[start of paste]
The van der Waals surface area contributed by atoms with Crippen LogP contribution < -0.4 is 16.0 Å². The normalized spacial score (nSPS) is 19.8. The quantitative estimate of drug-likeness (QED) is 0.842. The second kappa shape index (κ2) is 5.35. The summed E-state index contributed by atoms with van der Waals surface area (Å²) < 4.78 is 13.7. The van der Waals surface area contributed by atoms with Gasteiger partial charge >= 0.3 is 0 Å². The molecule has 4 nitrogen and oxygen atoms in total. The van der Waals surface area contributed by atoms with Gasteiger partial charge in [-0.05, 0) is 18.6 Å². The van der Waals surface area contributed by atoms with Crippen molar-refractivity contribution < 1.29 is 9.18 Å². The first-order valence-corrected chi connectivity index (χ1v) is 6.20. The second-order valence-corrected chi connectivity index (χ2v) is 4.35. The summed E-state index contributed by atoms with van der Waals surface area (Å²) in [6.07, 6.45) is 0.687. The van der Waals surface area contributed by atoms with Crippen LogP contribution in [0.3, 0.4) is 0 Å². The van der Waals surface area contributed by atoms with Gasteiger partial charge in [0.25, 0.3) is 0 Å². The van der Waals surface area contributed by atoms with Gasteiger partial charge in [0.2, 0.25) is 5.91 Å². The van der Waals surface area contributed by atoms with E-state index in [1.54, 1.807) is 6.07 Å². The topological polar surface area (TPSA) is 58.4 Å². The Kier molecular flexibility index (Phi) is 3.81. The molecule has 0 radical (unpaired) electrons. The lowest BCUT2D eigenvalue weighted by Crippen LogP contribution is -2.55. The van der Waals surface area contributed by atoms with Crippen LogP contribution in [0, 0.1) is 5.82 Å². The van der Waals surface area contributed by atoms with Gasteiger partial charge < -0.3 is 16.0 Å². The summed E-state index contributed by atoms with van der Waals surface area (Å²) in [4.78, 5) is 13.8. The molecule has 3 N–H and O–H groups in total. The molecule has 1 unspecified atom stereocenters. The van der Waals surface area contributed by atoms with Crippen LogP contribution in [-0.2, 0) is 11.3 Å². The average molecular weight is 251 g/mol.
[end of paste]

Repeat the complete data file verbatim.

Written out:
The van der Waals surface area contributed by atoms with Crippen LogP contribution < -0.4 is 16.0 Å². The normalized spacial score (nSPS) is 19.8. The quantitative estimate of drug-likeness (QED) is 0.842. The second kappa shape index (κ2) is 5.35. The summed E-state index contributed by atoms with van der Waals surface area (Å²) < 4.78 is 13.7. The van der Waals surface area contributed by atoms with Gasteiger partial charge >= 0.3 is 0 Å². The molecule has 4 nitrogen and oxygen atoms in total. The van der Waals surface area contributed by atoms with Gasteiger partial charge in [-0.05, 0) is 18.6 Å². The van der Waals surface area contributed by atoms with Crippen molar-refractivity contribution < 1.29 is 9.18 Å². The first-order valence-corrected chi connectivity index (χ1v) is 6.20. The second-order valence-corrected chi connectivity index (χ2v) is 4.35. The summed E-state index contributed by atoms with van der Waals surface area (Å²) in [6.07, 6.45) is 0.687. The van der Waals surface area contributed by atoms with Crippen LogP contribution in [0.3, 0.4) is 0 Å². The van der Waals surface area contributed by atoms with Gasteiger partial charge in [0.25, 0.3) is 0 Å². The van der Waals surface area contributed by atoms with Gasteiger partial charge in [0.2, 0.25) is 5.91 Å². The van der Waals surface area contributed by atoms with E-state index in [1.54, 1.807) is 6.07 Å². The topological polar surface area (TPSA) is 58.4 Å². The Kier molecular flexibility index (Phi) is 3.81. The molecule has 0 radical (unpaired) electrons. The lowest BCUT2D eigenvalue weighted by Crippen LogP contribution is -2.55. The van der Waals surface area contributed by atoms with Crippen LogP contribution in [0, 0.1) is 5.82 Å². The van der Waals surface area contributed by atoms with Gasteiger partial charge < -0.3 is 16.0 Å². The summed E-state index contributed by atoms with van der Waals surface area (Å²) in [4.78, 5) is 13.8. The molecule has 3 N–H and O–H groups in total. The molecule has 1 unspecified atom stereocenters. The van der Waals surface area contributed by atoms with Crippen LogP contribution in [-0.2, 0) is 11.3 Å². The average molecular weight is 251 g/mol.